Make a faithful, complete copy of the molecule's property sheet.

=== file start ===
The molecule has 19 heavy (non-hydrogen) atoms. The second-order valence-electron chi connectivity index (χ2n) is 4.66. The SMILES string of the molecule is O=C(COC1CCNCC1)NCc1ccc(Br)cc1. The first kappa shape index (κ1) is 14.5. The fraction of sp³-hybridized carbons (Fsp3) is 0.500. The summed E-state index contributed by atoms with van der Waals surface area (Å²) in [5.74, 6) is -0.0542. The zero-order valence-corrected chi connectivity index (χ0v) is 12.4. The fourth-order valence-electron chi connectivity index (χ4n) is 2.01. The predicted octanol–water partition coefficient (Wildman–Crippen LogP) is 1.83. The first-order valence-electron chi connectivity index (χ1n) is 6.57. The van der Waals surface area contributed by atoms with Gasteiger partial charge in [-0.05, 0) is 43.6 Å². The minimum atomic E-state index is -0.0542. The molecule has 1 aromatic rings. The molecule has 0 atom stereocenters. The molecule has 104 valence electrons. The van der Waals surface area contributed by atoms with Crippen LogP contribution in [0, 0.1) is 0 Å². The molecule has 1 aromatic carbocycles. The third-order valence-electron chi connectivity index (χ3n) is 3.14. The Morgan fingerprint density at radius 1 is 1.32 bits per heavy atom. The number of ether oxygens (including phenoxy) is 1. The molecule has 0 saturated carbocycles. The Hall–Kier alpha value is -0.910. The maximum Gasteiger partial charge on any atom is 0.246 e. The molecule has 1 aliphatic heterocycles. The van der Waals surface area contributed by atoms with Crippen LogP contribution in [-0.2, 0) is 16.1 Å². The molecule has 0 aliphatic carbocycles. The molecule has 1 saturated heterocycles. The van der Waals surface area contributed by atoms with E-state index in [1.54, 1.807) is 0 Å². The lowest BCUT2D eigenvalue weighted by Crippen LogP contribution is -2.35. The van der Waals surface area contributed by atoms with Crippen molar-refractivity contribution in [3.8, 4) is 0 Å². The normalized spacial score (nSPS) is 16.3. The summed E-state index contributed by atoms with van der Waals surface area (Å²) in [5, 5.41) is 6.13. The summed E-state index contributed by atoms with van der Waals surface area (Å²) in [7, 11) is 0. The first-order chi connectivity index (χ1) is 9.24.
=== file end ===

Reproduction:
The molecule has 19 heavy (non-hydrogen) atoms. The second-order valence-electron chi connectivity index (χ2n) is 4.66. The SMILES string of the molecule is O=C(COC1CCNCC1)NCc1ccc(Br)cc1. The first kappa shape index (κ1) is 14.5. The fraction of sp³-hybridized carbons (Fsp3) is 0.500. The summed E-state index contributed by atoms with van der Waals surface area (Å²) in [5.74, 6) is -0.0542. The zero-order valence-corrected chi connectivity index (χ0v) is 12.4. The fourth-order valence-electron chi connectivity index (χ4n) is 2.01. The predicted octanol–water partition coefficient (Wildman–Crippen LogP) is 1.83. The first-order valence-electron chi connectivity index (χ1n) is 6.57. The van der Waals surface area contributed by atoms with Gasteiger partial charge in [-0.05, 0) is 43.6 Å². The minimum atomic E-state index is -0.0542. The molecule has 1 aromatic rings. The molecule has 0 atom stereocenters. The molecule has 104 valence electrons. The van der Waals surface area contributed by atoms with Crippen LogP contribution in [0, 0.1) is 0 Å². The molecule has 1 aromatic carbocycles. The third-order valence-electron chi connectivity index (χ3n) is 3.14. The Morgan fingerprint density at radius 1 is 1.32 bits per heavy atom. The number of ether oxygens (including phenoxy) is 1. The molecule has 0 saturated carbocycles. The Hall–Kier alpha value is -0.910. The maximum Gasteiger partial charge on any atom is 0.246 e. The molecule has 1 aliphatic heterocycles. The van der Waals surface area contributed by atoms with Crippen LogP contribution in [-0.2, 0) is 16.1 Å². The molecule has 0 aliphatic carbocycles. The molecule has 1 saturated heterocycles. The van der Waals surface area contributed by atoms with E-state index in [1.54, 1.807) is 0 Å². The lowest BCUT2D eigenvalue weighted by Crippen LogP contribution is -2.35. The van der Waals surface area contributed by atoms with Crippen molar-refractivity contribution in [3.8, 4) is 0 Å². The normalized spacial score (nSPS) is 16.3. The summed E-state index contributed by atoms with van der Waals surface area (Å²) in [5, 5.41) is 6.13. The summed E-state index contributed by atoms with van der Waals surface area (Å²) in [7, 11) is 0. The first-order chi connectivity index (χ1) is 9.24.